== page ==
As I’m preparing a presentation for the Cohen Commission this week, I recently noticed the 9 minute “introduction” video on the Cohen Commission website. It’s a pretty sharp little production, some nice work by the P.R. firm hired by the Commission. I especially like some of the graphics — they portray the picture of a sockeye life quite well.
I have a problem though… there is a graph of Fraser sockeye populations early in the presentation. It looks like this (with the exception of the numbers and question marks I’ve added on the left… and it has some color):
If you look closely on the Cohen Commission video you can see the reference for this graph, little little words on the right:
Oddly, the graph comes from another “Commission”… ummm, the Mekong River Commission. Yeah, that river in Southeast Asia.
The report is called:
Hydropower in the Fraser and Columbia Rivers: a contrast in approaches to fisheries protection.
By, a Dr. Ferguson from Seattle and Dr. Healey from UBC.
There doesn’t, however, appear to be any references by the Dr.’s to where the graph comes from.
More oddly, this is the only graph I’ve been able to find that presents some history of Fraser sockeye prior to 1948 (the time when the great white knight of DFO galloped onto the scene and data became “reliable”).
Even more, more oddly — this is the best that the Cohen Commission can come up with to document historical Fraser sockeye populations? Some 2-3 page paper from the Mekong River Commission, with few data references?
This isn’t necessarily a criticism of the Cohen Commission… I just thought that they had already plowed through hundreds of thousands of pages of documents from the Department of Fisheries and Oceans. Could not one safely assume that somewhere in there would be a page or two that actually has some data-referenced graphs of historical Fraser sockeye populations?
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I was recently scolded in an email from a “pre-eminent scientist” here in B.C.:
By the way, you need to get your story straight about how many sockeye salmon there used to be before commercial fisheries.
Yes, please, someone… would the real Fraser sockeye story please stand up and reveal itself!
See… I just keep referring to this 1903 Fisheries Report. Excerpts from the report:
This year’s pack has been the largest known in the province amounting to 1,247,215 cases against 1,026,545 in 1897. 1,154,717 cases were sockeye salmon (O. nerka), exceeding the total pack of 1897 of all kinds of salmon. On Fraser River the pack of sockeye in 1901 was 974,911 cases as against 897,115 cases of all kinds in 1897.
If you are curious a case was 48 pounds.
The small print above reads:
Large as this amount is, representing 30,000,000 fish it could have been largely increased, possibly doubled had the canneries had capacity enough to have handled all the fish available during the run. On Fraser river, the canneries placed 200 as the maximum number of fish they could guarantee to take from each boat and for 12 days, from 6th to 17th August this limit was enforced. The fishermen could consequently during this period fish only for a short time each day. During the height of the run they dare not put more than a small length of their net in the water. In some cases nets were sunk and lost from the weight of the fish.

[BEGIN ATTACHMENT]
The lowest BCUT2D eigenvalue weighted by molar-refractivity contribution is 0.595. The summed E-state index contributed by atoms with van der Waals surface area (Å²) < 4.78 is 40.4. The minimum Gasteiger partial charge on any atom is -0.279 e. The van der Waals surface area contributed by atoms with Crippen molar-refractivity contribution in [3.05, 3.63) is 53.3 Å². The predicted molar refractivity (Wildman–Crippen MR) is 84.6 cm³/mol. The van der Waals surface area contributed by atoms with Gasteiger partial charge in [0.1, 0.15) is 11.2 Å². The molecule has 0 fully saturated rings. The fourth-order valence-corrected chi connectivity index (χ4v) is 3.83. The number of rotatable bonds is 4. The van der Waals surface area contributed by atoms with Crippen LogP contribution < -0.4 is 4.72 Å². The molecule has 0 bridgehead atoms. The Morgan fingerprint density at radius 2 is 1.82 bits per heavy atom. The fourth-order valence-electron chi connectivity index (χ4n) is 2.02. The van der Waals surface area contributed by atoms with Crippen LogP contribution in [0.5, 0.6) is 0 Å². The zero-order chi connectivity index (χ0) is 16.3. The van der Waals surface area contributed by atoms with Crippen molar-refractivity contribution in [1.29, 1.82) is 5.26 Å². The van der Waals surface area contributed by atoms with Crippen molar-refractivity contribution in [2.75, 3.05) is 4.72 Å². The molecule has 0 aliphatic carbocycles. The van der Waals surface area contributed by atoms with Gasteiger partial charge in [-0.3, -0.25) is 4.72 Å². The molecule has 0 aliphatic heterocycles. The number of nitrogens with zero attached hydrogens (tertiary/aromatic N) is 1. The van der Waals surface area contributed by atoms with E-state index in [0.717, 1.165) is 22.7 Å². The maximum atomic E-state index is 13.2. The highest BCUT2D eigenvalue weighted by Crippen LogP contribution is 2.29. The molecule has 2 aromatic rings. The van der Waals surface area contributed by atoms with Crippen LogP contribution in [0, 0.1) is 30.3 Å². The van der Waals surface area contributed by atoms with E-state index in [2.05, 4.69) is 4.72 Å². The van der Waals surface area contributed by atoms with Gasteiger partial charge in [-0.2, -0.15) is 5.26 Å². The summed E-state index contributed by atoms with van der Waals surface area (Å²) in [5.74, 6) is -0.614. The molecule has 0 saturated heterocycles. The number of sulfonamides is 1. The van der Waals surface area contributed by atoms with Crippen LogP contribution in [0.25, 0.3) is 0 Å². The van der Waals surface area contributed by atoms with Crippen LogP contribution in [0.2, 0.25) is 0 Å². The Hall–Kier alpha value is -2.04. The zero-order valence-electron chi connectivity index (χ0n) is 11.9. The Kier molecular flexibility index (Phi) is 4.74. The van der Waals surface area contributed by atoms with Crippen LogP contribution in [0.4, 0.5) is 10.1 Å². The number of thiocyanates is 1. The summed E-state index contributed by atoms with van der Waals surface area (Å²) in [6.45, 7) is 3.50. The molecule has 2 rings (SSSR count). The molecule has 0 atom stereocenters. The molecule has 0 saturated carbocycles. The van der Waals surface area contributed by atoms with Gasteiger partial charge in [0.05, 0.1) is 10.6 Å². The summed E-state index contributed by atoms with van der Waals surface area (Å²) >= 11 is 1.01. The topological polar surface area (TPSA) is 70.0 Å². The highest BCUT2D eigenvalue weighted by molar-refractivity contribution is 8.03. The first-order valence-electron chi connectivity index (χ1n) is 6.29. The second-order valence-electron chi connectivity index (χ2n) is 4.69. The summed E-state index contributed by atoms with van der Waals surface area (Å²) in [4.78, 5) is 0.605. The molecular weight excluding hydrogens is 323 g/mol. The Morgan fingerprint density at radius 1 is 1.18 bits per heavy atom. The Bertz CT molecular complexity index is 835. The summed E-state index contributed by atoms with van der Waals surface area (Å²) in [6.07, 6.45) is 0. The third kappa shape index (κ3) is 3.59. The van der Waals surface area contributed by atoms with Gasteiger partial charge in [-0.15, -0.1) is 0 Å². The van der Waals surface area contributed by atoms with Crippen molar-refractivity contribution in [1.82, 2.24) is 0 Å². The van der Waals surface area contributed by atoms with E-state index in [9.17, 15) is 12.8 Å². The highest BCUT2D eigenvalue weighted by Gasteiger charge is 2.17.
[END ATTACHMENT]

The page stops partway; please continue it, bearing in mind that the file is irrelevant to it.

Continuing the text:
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The scolding email continues:
Ricker estimated 25-50 million based on early catch data, but Argue found errors in that and produced revised estimates of 12-25 million.
But this doesn’t fit so well with other references such as Northcote and Atagi (1997) “Pacific Salmon Abundance Trends in the Fraser River Watershed Compared with other British Columbia Systems” in “Pacific Salmon and their ecosystems: Status and Future Options” (Stouder, Bisson, and Naiman – editors). You can view most of the book on Google Books – Northcote and Atagi’s chapter starts on page 199: The actual reference is on page 200 and is further referenced to W.E. Ricker articles on Fraser sockeye.
“The historical abundance of pink and sockeye salmon spawners bound for the Fraser River was enormous with runs up to nearly 50 million pink and <160 million sockeye on a big cycle year (Ricker 1950, 1987, 1989).”
One of the tables in the chapter suggests the average “historical” abundance of Fraser sockeye is over 34 million.
“From Ricker (1987) for 1901-1913, using 100 million for the 1901 ‘line’ and 5 million for the 1902, 1903, and 1904 ‘lines’; see also Ricker (1950)”
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How can there be so much damn variability?
A 1903 Fisheries report states that over 30 million sockeye were canned alone in 1902, with potential to have canned at least that much more. One can presume then that the run was anywhere between 60-100 million sockeye. That’s a far cry from the 12-25 million suggested in the scolding email I received and references to Argue’s research.
How could there only have been 12-25 million if over 30 million were canned alone (around the Fraser mouth)?
And so… could somebody please get the story straight. Because right now we’re somewhere between 12-25 million vs. greater than 160 million as estimates of Fraser sockeye populations pre-commercial fishing.